3 Tips for Traveling Light and How It’s Almost Impossible to Avoid Checking in Luggage

Hi, Friends! I’ve been absent a lot, I know. But I have good reasons–well, one really good reason: I went on a three-week adventure to Eastern Europe. I visited Budapest, Vienna, and Prague. Most of the time was spent in Hungary in Budapest, the lovely city of Pécs, and at Lake Balaton. I have several posts planned for All The Amazing Things later.

Diana Beebe, Mermaids Don't Do Windows, MDDW, Diana Beebe's Blog, science fiction, fantasy, Young adult, traveling
From these twelve tops, I cut five and added another shade of blue.

Before I left, I prepared to travel with just a carry-on suitcase and a personal item (a small backpack with a small cross-body purse stored inside). I packed and repacked and shopped and repacked for a couple of months. I repacked again hours before we left.

Why on earth would I even expect to be able to take just a carry-on suitcase and my little backpack for a three-week trip?

There are no direct flights to Budapest. That means a checked bag has to go through as many airports as we do. I really wanted to arrive with my luggage.

Diana Beebe, Mermaids Don't Do Windows, MDDW, Diana Beebe's Blog, science fiction, fantasy, Young adult, traveling
Four knit skirts and two pairs of loose-fitting pants. The pinks were the first to get cut.

These photos are the tops and bottoms that put me so close to the limit that I’d never make it if I had to pack underthings, a swimsuit, and a pair of sandals. 😉 I should’ve taken a picture of what I ended up with–way less than what you see.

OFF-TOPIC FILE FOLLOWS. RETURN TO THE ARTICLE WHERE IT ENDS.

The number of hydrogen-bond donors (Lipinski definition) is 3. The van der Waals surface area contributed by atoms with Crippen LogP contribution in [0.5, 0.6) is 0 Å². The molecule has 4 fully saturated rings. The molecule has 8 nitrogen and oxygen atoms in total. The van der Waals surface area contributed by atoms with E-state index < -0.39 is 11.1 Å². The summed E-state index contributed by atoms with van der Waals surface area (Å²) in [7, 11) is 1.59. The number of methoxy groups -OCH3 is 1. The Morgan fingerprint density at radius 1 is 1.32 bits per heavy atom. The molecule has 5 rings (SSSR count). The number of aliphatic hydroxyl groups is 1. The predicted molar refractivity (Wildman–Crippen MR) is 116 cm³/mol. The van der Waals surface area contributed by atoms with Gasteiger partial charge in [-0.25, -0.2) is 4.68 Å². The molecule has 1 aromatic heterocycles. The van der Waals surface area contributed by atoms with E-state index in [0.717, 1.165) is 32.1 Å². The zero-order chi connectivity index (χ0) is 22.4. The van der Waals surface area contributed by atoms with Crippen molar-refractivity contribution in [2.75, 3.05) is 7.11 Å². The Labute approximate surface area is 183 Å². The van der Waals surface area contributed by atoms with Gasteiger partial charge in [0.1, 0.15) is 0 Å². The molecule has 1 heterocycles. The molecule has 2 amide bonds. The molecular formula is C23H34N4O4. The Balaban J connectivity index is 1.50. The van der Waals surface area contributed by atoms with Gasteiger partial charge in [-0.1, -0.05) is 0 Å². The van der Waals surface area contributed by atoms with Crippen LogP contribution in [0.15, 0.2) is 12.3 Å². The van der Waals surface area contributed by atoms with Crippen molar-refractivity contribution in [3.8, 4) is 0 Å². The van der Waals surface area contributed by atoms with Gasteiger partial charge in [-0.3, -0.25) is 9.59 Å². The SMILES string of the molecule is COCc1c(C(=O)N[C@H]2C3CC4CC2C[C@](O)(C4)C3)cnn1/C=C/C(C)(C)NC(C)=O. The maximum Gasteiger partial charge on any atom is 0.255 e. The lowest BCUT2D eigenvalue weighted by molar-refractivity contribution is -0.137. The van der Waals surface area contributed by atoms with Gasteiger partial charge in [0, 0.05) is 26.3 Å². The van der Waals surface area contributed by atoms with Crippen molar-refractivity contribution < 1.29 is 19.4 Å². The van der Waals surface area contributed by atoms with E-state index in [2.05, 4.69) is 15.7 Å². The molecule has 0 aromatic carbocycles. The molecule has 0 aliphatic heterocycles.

Here are my top three tips for traveling super light:

Tip 1 Go shopping when you get there.

Pick up the items (hair products, toiletries, curling iron) that are bulky at a market or store. A curling iron from the states is useless without an outlet converter, and both are bulky. So I bought a wall plug with two USB ports and an inexpensive curling iron. When it was time to leave, I gave them to one of my local friends. For a three-week trip, it was worth it.

Tip 2 Use a coordinating color scheme and then cut the clothing.

I took two skirts, three pairs of pants, eight shirts, a light cardigan, and a light jacket for my outfits, mostly shades of blue to mix and match. I included one black and white skirt and a black shirt for a little variety. Three other shirts (white and beige) also coordinated, so I allowed the not-blue outfit into the suitcase.

The heatwave changed how I’d planned to dress. I’m glad I took out the long-sleeve tops, because the high temperatures lasted longer than the extended weather forecast predicted. The light jacket was useless, and I didn’t wear it. I wore the cardigan on the only cold day we experienced in Prague. The knit skirts were heavy for 90 degrees, so I wore the loose-fitting pants almost the entire time.